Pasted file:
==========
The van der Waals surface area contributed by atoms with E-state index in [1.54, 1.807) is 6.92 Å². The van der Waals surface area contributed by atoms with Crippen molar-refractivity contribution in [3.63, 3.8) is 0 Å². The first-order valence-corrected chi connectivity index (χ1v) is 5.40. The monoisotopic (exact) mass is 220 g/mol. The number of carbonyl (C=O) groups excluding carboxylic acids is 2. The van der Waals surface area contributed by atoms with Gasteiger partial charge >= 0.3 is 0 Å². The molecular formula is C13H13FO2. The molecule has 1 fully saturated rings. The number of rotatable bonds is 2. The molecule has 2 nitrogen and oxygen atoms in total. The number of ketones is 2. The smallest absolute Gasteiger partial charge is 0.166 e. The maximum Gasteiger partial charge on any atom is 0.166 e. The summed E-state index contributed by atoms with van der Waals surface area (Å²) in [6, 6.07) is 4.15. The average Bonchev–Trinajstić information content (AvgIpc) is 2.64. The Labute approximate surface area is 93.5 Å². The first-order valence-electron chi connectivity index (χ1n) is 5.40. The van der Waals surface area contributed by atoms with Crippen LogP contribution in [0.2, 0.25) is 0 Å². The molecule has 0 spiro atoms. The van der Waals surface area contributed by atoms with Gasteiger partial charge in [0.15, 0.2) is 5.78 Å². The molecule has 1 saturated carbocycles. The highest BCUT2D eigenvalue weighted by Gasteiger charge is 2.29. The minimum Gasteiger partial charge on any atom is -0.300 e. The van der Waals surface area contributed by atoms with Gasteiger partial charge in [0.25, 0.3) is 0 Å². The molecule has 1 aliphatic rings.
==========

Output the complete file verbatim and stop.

The van der Waals surface area contributed by atoms with E-state index in [1.54, 1.807) is 6.92 Å². The van der Waals surface area contributed by atoms with Crippen molar-refractivity contribution in [3.63, 3.8) is 0 Å². The first-order valence-corrected chi connectivity index (χ1v) is 5.40. The monoisotopic (exact) mass is 220 g/mol. The number of carbonyl (C=O) groups excluding carboxylic acids is 2. The van der Waals surface area contributed by atoms with Gasteiger partial charge >= 0.3 is 0 Å². The molecular formula is C13H13FO2. The molecule has 1 fully saturated rings. The number of rotatable bonds is 2. The molecule has 2 nitrogen and oxygen atoms in total. The number of ketones is 2. The smallest absolute Gasteiger partial charge is 0.166 e. The maximum Gasteiger partial charge on any atom is 0.166 e. The summed E-state index contributed by atoms with van der Waals surface area (Å²) in [6, 6.07) is 4.15. The average Bonchev–Trinajstić information content (AvgIpc) is 2.64. The Labute approximate surface area is 93.5 Å². The first-order valence-electron chi connectivity index (χ1n) is 5.40. The van der Waals surface area contributed by atoms with Crippen LogP contribution in [0.2, 0.25) is 0 Å². The molecule has 0 spiro atoms. The van der Waals surface area contributed by atoms with Gasteiger partial charge in [0.15, 0.2) is 5.78 Å². The molecule has 1 saturated carbocycles. The highest BCUT2D eigenvalue weighted by Gasteiger charge is 2.29. The minimum Gasteiger partial charge on any atom is -0.300 e. The van der Waals surface area contributed by atoms with Gasteiger partial charge in [0.25, 0.3) is 0 Å². The molecule has 1 aliphatic rings.